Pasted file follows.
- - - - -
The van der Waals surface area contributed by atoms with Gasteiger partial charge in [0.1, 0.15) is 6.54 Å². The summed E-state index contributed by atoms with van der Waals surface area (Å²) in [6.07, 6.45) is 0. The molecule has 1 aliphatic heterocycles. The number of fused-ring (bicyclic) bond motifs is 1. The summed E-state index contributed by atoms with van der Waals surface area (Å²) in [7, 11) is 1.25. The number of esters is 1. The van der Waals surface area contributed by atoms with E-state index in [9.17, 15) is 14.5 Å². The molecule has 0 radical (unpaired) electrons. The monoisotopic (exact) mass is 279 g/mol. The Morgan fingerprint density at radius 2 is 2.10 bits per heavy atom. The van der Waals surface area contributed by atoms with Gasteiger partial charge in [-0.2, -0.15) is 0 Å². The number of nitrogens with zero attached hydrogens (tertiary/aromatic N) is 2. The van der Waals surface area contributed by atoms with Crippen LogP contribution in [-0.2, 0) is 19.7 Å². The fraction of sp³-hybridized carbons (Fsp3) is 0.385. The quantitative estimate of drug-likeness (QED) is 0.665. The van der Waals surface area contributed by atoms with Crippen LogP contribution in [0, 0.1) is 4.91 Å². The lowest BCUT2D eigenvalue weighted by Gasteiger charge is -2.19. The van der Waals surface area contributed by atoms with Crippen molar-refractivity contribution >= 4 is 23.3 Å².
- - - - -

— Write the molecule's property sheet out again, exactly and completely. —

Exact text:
The van der Waals surface area contributed by atoms with Gasteiger partial charge in [0.1, 0.15) is 6.54 Å². The summed E-state index contributed by atoms with van der Waals surface area (Å²) in [6.07, 6.45) is 0. The molecule has 1 aliphatic heterocycles. The number of fused-ring (bicyclic) bond motifs is 1. The summed E-state index contributed by atoms with van der Waals surface area (Å²) in [7, 11) is 1.25. The number of esters is 1. The van der Waals surface area contributed by atoms with E-state index in [9.17, 15) is 14.5 Å². The molecule has 0 radical (unpaired) electrons. The monoisotopic (exact) mass is 279 g/mol. The Morgan fingerprint density at radius 2 is 2.10 bits per heavy atom. The van der Waals surface area contributed by atoms with Gasteiger partial charge in [-0.2, -0.15) is 0 Å². The number of nitrogens with zero attached hydrogens (tertiary/aromatic N) is 2. The van der Waals surface area contributed by atoms with Crippen LogP contribution in [-0.2, 0) is 19.7 Å². The fraction of sp³-hybridized carbons (Fsp3) is 0.385. The quantitative estimate of drug-likeness (QED) is 0.665. The van der Waals surface area contributed by atoms with Crippen LogP contribution in [0, 0.1) is 4.91 Å². The lowest BCUT2D eigenvalue weighted by Gasteiger charge is -2.19. The van der Waals surface area contributed by atoms with Crippen molar-refractivity contribution >= 4 is 23.3 Å².